Wherein we discover that in Howard's world, something is either insignificant or it means murder.   :D

Quote
However, he did remember to take his 3 foot cheese sandwich.

Sorry, a 3 foot sandwich wouldn't fit in that flimsy 2 foot bag either.

Quote
Gives me an idea for another thread.

Can't wait.

Online Rob Caprio

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Re: Essay: The Mystery of Marina Oswald
« Reply #19 on: August 30, 2018, 10:36:11 PM »
There is way more to Marina Oswald than we were told.

*****************************************

2) Was Marina Oswald Coerced Into Testifying Against LHO Or Did She Do It For Her Own Benefit?

As we just saw in the first question Marina Oswald stated to the De Mohrenschildts that she was sexually unsatisfied with LHO. The De Mohrenschildts also told others that Marina Oswald was a “vicious and evil woman.” Furthermore we have seen in this series that she came into a good sum of money following the assassination and she always wanted money and nice things according Jeanne De Mohrenschildt.


Mr. JENNER. She was promiscuous but not malicious?

Mrs. De MOHRENSCHILDT. Not malicious. That is how I would put it, you know. She was so anxious to live and she was so happy to be in the United States. wanted to have it all, you know what I mean? She wanted a car and she wanted to have a little apartment and have all these little gadgets that fascinated her, just like they fascinated me when I came to the United States. She was living in that poor, poor apartment. Of course, it was depressing for her.

Mr. JENNER. Was she talking to Lee about all, that she wanted a car and these gadgets and a refrigerator?

Mrs. De MOHRENSCHILDT. I cannot say she did, but I am sure she did.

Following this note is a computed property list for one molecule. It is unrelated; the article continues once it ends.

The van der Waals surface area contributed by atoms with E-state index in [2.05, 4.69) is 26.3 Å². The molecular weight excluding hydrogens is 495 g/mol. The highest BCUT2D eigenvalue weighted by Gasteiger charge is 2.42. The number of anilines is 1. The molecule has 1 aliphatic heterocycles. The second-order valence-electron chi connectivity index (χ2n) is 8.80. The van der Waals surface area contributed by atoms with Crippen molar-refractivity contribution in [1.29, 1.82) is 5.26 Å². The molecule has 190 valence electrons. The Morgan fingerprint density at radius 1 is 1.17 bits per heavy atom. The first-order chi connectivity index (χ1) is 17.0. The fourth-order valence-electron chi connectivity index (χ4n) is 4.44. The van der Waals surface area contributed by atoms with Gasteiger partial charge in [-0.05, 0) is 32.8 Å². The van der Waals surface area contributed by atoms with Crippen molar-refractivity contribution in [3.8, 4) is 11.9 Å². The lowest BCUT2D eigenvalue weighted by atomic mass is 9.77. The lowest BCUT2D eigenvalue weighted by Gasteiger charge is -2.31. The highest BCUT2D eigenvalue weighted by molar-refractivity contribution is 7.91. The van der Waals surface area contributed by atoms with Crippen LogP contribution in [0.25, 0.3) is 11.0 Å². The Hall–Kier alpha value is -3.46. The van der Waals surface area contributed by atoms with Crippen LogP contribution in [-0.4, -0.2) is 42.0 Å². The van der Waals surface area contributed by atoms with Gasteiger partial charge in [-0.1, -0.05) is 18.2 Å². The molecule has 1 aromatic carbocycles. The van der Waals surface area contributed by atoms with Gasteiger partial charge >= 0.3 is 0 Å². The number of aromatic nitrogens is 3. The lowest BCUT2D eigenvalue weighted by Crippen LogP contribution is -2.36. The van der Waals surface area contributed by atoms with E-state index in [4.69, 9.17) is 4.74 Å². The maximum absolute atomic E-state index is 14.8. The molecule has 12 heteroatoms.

Who can say that she wasn’t better off financially without LHO?  George De Mohrenschildt would say that Marina admired LHO’s apartment in Minsk, and dreamed of living in one like it one day.

Mr. De MOHRENSCHILDT. …And one day she was walking by this river, which I also remember, in Minsk---the River Svisloch, which crosses the whole town, and where there are some new apartment buildings built, and in one of those apartment buildings there were very nice apartments, and that is where the foreigners lived.

She said it was her dream some day to live in an apartment like that. And that is where Lee Oswald lived. And eventually when they met---I remember they met at some dance I think he was ill, something like that, after that dance, and she came to take care of him. That is something I have a vague recollection of---that she took care of him, and from then on they fell in love and eventually got married. But she said it was the apartment house that was one of the greatest things she desired to live in, and she found out later on that Lee Oswald lived in that apartment house, and she finally achieved her dream.

It sounds ridiculous, but that is how in Soviet Russia they dream of apartments rather than people.

We see that Marina Oswald dreamed of living in a fancy apartment. Nothing wrong with that, but LHO wasn’t able to provide her with one and may not have been able to for years. De Mohrenschildt says that Russian people dream of “apartments rather than people.”

Given the financial and sexual issues as well as the  supposed repeated beatings that LHO put on Marina, can any official narrative defender show that she would be upset that LHO was no longer around? Outside of the assassination weekend, can anyone show that her life was worse than before the assassination?

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Re: Essay: The Mystery of Marina Oswald
« Reply #19 on: August 30, 2018, 10:36:11 PM »